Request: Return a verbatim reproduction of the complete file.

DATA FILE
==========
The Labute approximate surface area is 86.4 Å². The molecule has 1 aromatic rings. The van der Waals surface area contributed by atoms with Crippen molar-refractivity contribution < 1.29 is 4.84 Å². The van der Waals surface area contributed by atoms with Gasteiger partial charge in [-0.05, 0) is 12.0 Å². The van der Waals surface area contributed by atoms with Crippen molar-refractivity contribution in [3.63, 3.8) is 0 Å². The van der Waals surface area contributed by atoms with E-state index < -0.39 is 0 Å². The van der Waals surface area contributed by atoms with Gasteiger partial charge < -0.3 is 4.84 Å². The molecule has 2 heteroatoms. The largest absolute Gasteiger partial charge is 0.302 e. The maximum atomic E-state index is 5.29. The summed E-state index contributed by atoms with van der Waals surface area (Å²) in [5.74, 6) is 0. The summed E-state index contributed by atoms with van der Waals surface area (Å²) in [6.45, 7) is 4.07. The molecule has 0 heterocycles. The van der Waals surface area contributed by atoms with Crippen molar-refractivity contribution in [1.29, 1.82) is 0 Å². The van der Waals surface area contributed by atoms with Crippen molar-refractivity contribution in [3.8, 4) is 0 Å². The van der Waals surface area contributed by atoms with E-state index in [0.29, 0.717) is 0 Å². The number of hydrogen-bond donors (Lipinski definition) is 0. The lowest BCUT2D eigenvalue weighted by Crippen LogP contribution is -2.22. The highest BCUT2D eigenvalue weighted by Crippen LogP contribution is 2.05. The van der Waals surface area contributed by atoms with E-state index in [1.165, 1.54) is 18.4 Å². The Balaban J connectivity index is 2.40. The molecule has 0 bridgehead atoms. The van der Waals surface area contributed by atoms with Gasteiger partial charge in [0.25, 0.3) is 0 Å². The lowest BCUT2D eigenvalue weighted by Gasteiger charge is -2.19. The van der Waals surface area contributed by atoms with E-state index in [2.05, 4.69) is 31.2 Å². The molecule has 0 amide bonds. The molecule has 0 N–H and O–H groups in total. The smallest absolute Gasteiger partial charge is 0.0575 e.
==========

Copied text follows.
The Labute approximate surface area is 86.4 Å². The molecule has 1 aromatic rings. The van der Waals surface area contributed by atoms with Crippen molar-refractivity contribution < 1.29 is 4.84 Å². The van der Waals surface area contributed by atoms with Gasteiger partial charge in [-0.05, 0) is 12.0 Å². The van der Waals surface area contributed by atoms with Crippen molar-refractivity contribution in [3.63, 3.8) is 0 Å². The van der Waals surface area contributed by atoms with E-state index < -0.39 is 0 Å². The van der Waals surface area contributed by atoms with Gasteiger partial charge < -0.3 is 4.84 Å². The molecule has 2 heteroatoms. The largest absolute Gasteiger partial charge is 0.302 e. The maximum atomic E-state index is 5.29. The summed E-state index contributed by atoms with van der Waals surface area (Å²) in [5.74, 6) is 0. The summed E-state index contributed by atoms with van der Waals surface area (Å²) in [6.45, 7) is 4.07. The molecule has 0 heterocycles. The van der Waals surface area contributed by atoms with Crippen molar-refractivity contribution in [1.29, 1.82) is 0 Å². The van der Waals surface area contributed by atoms with Crippen molar-refractivity contribution in [3.8, 4) is 0 Å². The van der Waals surface area contributed by atoms with E-state index in [0.29, 0.717) is 0 Å². The number of hydrogen-bond donors (Lipinski definition) is 0. The lowest BCUT2D eigenvalue weighted by Crippen LogP contribution is -2.22. The highest BCUT2D eigenvalue weighted by Crippen LogP contribution is 2.05. The van der Waals surface area contributed by atoms with E-state index in [1.165, 1.54) is 18.4 Å². The Balaban J connectivity index is 2.40. The molecule has 0 bridgehead atoms. The van der Waals surface area contributed by atoms with Gasteiger partial charge in [0.25, 0.3) is 0 Å². The lowest BCUT2D eigenvalue weighted by Gasteiger charge is -2.19. The van der Waals surface area contributed by atoms with E-state index in [2.05, 4.69) is 31.2 Å². The molecule has 0 amide bonds. The molecule has 0 N–H and O–H groups in total. The smallest absolute Gasteiger partial charge is 0.0575 e.